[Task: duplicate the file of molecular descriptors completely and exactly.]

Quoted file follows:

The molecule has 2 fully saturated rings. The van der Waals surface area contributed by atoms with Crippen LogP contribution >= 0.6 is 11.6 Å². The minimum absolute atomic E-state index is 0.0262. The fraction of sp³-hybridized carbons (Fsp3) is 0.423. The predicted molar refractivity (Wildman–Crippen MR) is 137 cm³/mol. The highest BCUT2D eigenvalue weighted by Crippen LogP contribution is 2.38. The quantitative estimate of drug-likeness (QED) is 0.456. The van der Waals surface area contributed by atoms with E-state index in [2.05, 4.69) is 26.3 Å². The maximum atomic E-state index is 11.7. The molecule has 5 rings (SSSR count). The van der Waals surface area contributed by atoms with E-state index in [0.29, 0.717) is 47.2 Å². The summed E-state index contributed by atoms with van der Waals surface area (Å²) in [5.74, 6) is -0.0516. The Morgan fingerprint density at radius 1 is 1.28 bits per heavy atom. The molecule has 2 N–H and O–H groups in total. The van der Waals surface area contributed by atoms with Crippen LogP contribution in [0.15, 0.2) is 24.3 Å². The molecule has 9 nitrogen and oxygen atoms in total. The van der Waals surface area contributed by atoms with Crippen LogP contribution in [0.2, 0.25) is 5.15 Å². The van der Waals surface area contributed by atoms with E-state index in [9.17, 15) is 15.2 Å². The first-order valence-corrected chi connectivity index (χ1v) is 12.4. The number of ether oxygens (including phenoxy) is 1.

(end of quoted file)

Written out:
The molecule has 2 fully saturated rings. The van der Waals surface area contributed by atoms with Crippen LogP contribution >= 0.6 is 11.6 Å². The minimum absolute atomic E-state index is 0.0262. The fraction of sp³-hybridized carbons (Fsp3) is 0.423. The predicted molar refractivity (Wildman–Crippen MR) is 137 cm³/mol. The highest BCUT2D eigenvalue weighted by Crippen LogP contribution is 2.38. The quantitative estimate of drug-likeness (QED) is 0.456. The van der Waals surface area contributed by atoms with E-state index in [2.05, 4.69) is 26.3 Å². The maximum atomic E-state index is 11.7. The molecule has 5 rings (SSSR count). The van der Waals surface area contributed by atoms with E-state index in [0.29, 0.717) is 47.2 Å². The summed E-state index contributed by atoms with van der Waals surface area (Å²) in [5.74, 6) is -0.0516. The Morgan fingerprint density at radius 1 is 1.28 bits per heavy atom. The molecule has 2 N–H and O–H groups in total. The van der Waals surface area contributed by atoms with Crippen LogP contribution in [0.15, 0.2) is 24.3 Å². The molecule has 9 nitrogen and oxygen atoms in total. The van der Waals surface area contributed by atoms with Crippen LogP contribution in [0.2, 0.25) is 5.15 Å². The van der Waals surface area contributed by atoms with E-state index in [9.17, 15) is 15.2 Å². The first-order valence-corrected chi connectivity index (χ1v) is 12.4. The number of ether oxygens (including phenoxy) is 1.